It’s NAPLAN time again – it comes around quickly each year, doesn’t it? haven spent some time with industry experts to discuss what the test is all about and how you can best prepare your kids for it.

If you have a child in Years 3, 5, 7 or 9 at school, you would’ve no doubt heard the word “NAPLAN” pop up in conversation over the past month or so. Love it or loathe it, the annual test is back on our kids’ radars again this month.

A spokesperson for the Department of Education and Training says the department is always focused on improving students’ literacy and numeracy and NAPLAN is just one used tool to measure its success.

“While NAPLAN is an important tool to help teachers understand how students are performing and help schools to best meet the needs of our young people, it is not the be-all and end-all,” the spokesperson says.

Mabel Park State High School teacher Naomi Whitehouse agrees. As a secondary English and Humanities teacher on Brisbane’s southside, Naomi says that while the data gathered helps teachers tailor their programs, your child’s NAPLAN results do not define them as a student in the eyes of the school or their teacher.

As a parent, Naomi says you can always continue your kids’ learning at home by encouraging them to watch the news, help them build resilience by encouraging them to keep trying even when they fail, and help them develop practical skills that enhance their literacy and numeracy.

“Instead of spending money and time on the plethora of NAPLAN preparation booklets that have cropped up over the years, try to incorporate basic literacy and numeracy into your everyday tasks,” Naomi explains. “As an adult, you make decisions using your literacy and numeracy skills everyday – the challenge is teaching kids to do this too.”

shutterstock_70174012HOW KIDS CAN HELP THEMSELVES
Naomi says when it comes to the kids themselves, they need to focus on being prepared for school every single day – not just on NAPLAN days.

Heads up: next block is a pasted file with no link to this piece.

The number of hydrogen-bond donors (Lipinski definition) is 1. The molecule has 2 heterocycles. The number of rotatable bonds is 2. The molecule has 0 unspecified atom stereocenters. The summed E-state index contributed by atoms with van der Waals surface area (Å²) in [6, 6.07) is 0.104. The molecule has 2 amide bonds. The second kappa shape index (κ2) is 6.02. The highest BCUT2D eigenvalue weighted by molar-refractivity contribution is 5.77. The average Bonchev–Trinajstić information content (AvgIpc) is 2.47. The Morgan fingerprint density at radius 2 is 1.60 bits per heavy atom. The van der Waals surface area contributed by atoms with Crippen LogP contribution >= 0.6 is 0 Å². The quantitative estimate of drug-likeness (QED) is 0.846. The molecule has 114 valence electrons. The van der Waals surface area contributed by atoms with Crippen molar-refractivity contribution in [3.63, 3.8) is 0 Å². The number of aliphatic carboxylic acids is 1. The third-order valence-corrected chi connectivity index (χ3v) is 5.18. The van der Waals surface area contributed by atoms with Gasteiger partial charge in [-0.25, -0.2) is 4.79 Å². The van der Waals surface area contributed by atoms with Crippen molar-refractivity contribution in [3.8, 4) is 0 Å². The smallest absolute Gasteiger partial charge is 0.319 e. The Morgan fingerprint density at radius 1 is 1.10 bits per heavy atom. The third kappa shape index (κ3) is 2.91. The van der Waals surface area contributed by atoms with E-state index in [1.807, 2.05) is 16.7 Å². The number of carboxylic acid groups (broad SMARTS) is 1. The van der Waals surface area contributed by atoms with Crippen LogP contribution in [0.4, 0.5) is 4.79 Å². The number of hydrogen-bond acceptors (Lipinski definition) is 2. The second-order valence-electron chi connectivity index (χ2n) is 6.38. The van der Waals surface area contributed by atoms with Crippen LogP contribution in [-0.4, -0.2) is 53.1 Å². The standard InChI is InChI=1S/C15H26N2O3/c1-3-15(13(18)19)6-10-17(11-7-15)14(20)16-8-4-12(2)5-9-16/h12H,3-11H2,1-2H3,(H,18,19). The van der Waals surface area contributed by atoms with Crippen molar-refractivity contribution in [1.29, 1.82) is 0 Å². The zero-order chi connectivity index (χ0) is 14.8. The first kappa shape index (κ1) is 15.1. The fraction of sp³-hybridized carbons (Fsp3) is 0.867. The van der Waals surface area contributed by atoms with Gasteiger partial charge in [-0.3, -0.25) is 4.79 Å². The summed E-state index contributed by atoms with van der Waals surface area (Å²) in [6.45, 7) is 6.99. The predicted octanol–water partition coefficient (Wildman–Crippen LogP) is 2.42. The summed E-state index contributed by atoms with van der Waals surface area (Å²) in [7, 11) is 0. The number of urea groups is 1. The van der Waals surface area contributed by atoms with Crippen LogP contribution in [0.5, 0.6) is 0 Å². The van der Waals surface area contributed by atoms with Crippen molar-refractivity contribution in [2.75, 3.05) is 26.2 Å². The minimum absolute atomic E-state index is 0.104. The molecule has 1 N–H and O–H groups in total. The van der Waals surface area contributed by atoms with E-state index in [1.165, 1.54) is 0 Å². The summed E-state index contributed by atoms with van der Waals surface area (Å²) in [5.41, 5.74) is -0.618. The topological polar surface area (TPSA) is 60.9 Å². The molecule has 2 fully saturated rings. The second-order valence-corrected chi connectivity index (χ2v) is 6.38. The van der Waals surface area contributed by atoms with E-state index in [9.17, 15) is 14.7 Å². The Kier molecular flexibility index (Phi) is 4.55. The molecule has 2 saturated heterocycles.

“Eat a good breakfast everyday and help them pack a healthy lunch,” Naomi says. “Make sure they are prepared for school everyday by always getting them to pack their bag with everything they need the night before.”

If kids are forgetting to pack something for school, parents can help out by creating a laminated schoolbag checklist that lives in their room or in a common area, for example. Most importantly though, Naomi says kids need to read as much as they can.

“Students often ask me how they can improve their literacy skills but when I ask them if they read at home, it’s usually a resounding no. You cannot expect to improve if you do not read – it’s really that simple,” Naomi says.

Here are Naomi’s top tips for getting your kids NAPLAN ready. These tips will help your kids feel that literacy and numeracy actually matter and encourage them to see connections between life and school:

  • Get them to help you measure the ingredients for dinner and ask them to work out how much you would need to double or triple the recipe etc.
  • Take them shopping and ask them which product is better value per 100g etc.
  • If you catch public transport, ask them which would be the best bus/train to catch to get to your destination on time.
  • Have them wear an analogue watch and ask what the time is throughout the day.
  • If your child is lucky enough to have an allowance, teach them how to manage their money and talk about percentages.
  • Get them to read to you regularly and talk about what they are reading.
  • If they feel strongly about an issue, encourage them to write a letter to the local minister or even the Prime Minister.
  • Get them to watch the news and discuss the world’s events with you.

Words // Nicholas Grech



haven is all about family, life and style in Brisbane's inner city suburbs, the Gold Coast, south to Byron Bay. We have been keeping parents in the know for over eight years, with fun, fresh and helpful stories that they can take tips from or treasure in their own library.